Dentist fear led girl to starve

 A girl who starved to death after having eight teeth removed had a deep fear of dentists which went unnoticed by authorities, a coroner has said.

Sophie Waller, of St Dennis, Cornwall, died in December 2005 of renal failure caused by starvation and dehydration.

She suffered an apparent extreme dental phobia and refused to eat, sleep or drink after her milk teeth came loose.

She underwent an operation in hospital to remove the teeth but this failed to cure the problem, the hearing was told.

Sophie’s parents, Richard and Janet Waller, told the iSophie Wallernquest at Truro City Hall she had been scared of dentists and had refused to eat or talk when a milk tooth became loose.

The only justification for Sophie’s death is that procedures have and will be changed and will hopefully save another child’s life
Richard and Janet Waller

She was sent to the Royal Cornwall Hospital in November 2005 to have the teeth taken out under general anaesthetic.

Following the operation however, she would not open her mouth to eat or talk and was given a feeding tube on the ward.

She left hospital on 17 November and was taken home on the understanding a bed would still be waiting for her in hospital.

After she seemed to respond positively at home and after a physical and psychological assessment on 21 November she was officially discharged.

But her notes were then sent to the wrong GP and she was not seen by another medical professional before she died, the hearing was told.

She was found dead in her bed at home on 2 December.

She lost 11kg (23lbs) in the month before she died.

Cornwall Coroner Dr Emma Carlyon, who recorded a narrative verdict, said the severity of her condition had not been realised and this had “prevented her from receiving the medical support that could have prevented her death”.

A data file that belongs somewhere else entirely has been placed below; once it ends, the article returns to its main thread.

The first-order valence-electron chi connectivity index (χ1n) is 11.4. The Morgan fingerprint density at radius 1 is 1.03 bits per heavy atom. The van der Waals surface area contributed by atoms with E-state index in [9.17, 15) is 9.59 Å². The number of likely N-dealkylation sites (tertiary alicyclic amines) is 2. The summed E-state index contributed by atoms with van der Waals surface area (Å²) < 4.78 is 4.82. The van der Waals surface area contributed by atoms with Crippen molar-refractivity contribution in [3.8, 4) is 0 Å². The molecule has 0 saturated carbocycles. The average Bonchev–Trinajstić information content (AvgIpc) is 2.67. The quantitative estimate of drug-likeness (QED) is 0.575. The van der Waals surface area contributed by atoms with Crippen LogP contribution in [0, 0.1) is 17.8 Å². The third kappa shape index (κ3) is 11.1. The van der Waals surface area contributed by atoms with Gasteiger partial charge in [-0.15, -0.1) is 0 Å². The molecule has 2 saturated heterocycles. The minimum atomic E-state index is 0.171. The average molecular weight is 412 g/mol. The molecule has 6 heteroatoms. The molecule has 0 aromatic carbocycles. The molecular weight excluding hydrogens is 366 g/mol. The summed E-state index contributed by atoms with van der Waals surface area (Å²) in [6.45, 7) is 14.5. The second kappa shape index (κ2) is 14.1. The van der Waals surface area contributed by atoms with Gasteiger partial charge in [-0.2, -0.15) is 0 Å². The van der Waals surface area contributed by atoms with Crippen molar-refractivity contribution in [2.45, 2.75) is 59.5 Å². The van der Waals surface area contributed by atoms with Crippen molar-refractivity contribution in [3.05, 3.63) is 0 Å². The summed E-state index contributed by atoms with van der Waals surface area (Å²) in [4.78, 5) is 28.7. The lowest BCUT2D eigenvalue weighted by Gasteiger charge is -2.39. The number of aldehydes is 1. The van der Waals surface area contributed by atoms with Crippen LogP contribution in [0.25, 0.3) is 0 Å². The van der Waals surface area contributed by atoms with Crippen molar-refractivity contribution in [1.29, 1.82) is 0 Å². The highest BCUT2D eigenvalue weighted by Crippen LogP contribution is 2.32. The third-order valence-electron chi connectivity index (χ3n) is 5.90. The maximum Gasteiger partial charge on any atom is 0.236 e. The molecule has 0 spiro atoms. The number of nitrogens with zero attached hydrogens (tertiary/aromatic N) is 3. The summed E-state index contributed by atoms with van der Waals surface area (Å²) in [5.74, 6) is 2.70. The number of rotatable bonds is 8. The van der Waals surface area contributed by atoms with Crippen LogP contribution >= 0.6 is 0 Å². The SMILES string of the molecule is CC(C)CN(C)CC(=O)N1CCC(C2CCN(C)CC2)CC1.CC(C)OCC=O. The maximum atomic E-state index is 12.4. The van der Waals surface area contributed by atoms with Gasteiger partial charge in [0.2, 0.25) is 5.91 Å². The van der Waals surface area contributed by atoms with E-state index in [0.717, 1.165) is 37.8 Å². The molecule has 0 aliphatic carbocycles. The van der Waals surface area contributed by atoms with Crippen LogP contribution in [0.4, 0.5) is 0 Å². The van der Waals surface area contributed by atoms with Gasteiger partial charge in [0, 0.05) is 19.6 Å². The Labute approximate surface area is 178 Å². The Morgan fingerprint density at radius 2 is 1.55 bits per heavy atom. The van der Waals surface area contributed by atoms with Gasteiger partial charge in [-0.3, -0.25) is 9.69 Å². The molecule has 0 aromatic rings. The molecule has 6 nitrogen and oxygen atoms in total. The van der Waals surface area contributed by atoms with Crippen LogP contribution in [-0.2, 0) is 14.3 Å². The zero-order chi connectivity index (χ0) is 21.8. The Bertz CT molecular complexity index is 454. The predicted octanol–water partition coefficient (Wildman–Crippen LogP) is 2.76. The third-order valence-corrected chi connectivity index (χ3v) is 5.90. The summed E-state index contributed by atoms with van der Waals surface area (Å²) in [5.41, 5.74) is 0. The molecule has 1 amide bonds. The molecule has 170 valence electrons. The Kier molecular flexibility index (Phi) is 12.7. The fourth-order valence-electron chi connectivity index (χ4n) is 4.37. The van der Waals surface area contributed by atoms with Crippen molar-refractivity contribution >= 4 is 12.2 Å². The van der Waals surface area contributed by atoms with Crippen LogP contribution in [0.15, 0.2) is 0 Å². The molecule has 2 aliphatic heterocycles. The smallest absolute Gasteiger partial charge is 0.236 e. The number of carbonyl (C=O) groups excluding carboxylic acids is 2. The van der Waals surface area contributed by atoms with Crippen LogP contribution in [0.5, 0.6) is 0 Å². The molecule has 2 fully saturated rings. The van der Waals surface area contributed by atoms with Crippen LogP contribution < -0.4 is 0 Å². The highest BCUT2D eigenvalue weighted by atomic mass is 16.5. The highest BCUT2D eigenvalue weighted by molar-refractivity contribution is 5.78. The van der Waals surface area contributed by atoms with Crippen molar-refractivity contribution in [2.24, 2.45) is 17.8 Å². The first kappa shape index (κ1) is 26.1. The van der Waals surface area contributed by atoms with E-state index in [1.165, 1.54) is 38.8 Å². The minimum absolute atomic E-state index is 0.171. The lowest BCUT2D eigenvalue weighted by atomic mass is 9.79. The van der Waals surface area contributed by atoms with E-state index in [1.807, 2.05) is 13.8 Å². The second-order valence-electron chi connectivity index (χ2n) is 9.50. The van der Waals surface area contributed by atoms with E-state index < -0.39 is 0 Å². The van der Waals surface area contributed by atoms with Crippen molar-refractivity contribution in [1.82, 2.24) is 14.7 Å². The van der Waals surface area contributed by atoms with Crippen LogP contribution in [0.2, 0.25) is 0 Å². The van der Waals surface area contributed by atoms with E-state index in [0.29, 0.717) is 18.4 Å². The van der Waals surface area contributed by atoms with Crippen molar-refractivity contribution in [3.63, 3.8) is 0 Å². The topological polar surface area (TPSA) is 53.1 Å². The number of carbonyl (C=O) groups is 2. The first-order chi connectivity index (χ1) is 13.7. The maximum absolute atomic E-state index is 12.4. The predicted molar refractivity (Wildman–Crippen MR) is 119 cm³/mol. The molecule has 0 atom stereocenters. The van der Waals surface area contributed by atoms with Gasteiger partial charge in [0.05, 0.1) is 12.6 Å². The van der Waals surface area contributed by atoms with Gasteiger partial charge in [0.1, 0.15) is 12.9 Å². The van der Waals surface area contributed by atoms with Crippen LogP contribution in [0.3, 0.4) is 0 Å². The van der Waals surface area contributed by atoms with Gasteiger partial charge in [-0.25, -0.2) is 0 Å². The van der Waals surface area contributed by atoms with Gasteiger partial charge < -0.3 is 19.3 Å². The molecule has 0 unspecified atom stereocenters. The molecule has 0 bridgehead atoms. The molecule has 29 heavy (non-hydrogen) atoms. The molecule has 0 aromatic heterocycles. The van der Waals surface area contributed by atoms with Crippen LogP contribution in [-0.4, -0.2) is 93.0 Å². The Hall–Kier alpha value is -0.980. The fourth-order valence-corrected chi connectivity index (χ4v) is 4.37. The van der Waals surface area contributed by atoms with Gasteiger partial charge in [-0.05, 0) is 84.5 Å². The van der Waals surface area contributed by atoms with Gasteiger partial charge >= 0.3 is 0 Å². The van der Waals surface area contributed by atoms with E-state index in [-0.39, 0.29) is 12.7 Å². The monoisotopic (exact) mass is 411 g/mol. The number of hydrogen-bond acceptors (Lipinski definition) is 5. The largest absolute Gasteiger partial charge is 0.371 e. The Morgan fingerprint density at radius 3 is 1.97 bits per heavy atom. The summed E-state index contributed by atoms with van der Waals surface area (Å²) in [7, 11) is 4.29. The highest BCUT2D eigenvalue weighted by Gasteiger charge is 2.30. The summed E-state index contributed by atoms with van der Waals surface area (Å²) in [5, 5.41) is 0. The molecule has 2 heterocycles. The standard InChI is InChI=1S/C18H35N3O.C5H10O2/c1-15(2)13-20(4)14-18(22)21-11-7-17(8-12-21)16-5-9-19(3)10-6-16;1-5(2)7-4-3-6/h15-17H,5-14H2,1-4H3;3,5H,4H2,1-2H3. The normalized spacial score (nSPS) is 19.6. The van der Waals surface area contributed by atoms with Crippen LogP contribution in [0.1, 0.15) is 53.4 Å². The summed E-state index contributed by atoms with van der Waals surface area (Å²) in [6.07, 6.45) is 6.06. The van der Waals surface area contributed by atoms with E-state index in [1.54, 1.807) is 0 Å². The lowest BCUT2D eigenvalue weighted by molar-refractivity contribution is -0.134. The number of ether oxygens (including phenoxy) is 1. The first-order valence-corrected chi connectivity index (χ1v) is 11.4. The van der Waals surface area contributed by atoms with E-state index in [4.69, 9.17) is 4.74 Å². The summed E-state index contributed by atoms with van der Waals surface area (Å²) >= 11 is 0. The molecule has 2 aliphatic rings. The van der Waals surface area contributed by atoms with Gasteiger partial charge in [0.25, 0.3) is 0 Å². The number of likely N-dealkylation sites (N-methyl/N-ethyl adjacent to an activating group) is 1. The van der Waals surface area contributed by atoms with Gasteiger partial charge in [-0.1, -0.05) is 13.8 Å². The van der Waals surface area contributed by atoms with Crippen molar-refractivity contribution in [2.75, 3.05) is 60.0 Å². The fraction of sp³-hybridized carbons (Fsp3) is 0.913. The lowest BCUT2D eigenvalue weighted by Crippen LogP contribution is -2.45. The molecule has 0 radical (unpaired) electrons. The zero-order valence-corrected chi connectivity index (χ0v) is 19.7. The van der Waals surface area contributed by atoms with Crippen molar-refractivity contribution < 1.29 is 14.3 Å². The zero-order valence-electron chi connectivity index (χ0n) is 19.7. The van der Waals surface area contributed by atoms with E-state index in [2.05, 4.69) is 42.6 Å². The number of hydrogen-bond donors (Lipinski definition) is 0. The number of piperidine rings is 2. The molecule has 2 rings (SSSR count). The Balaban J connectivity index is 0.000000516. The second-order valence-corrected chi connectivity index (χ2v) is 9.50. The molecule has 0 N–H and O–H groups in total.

Procedures changed

After the verdict, the hospital apologised to the family.

The Royal Cornwall Hospitals Trust said: “Everyone involved in Sophie’s care was deeply saddened by her death and we offer our apologies and most sincere condolences to her family.

“Care around any child is a multi-agency and multi-disciplinary process, working closely with the whole family.

“With hindsight it can be seen that there were shortcomings in communication between health organisations and with Sophie’s parents, for which we apologise.”

The trust said a clinical review was carried out after her death and that recommendations it had made had been implemented.

A family friend, Elaine Panks, read a statement on behalf of the family.

It said: “It has been a very emotional and distressing time. No words can express how we have felt and still feel.

“The only justification for Sophie’s death is that procedures have and will be changed and will hopefully save another child’s life.”

Dr Carlyon said she was “pleased” all the agencies involved had made changes after their own independent reviews.

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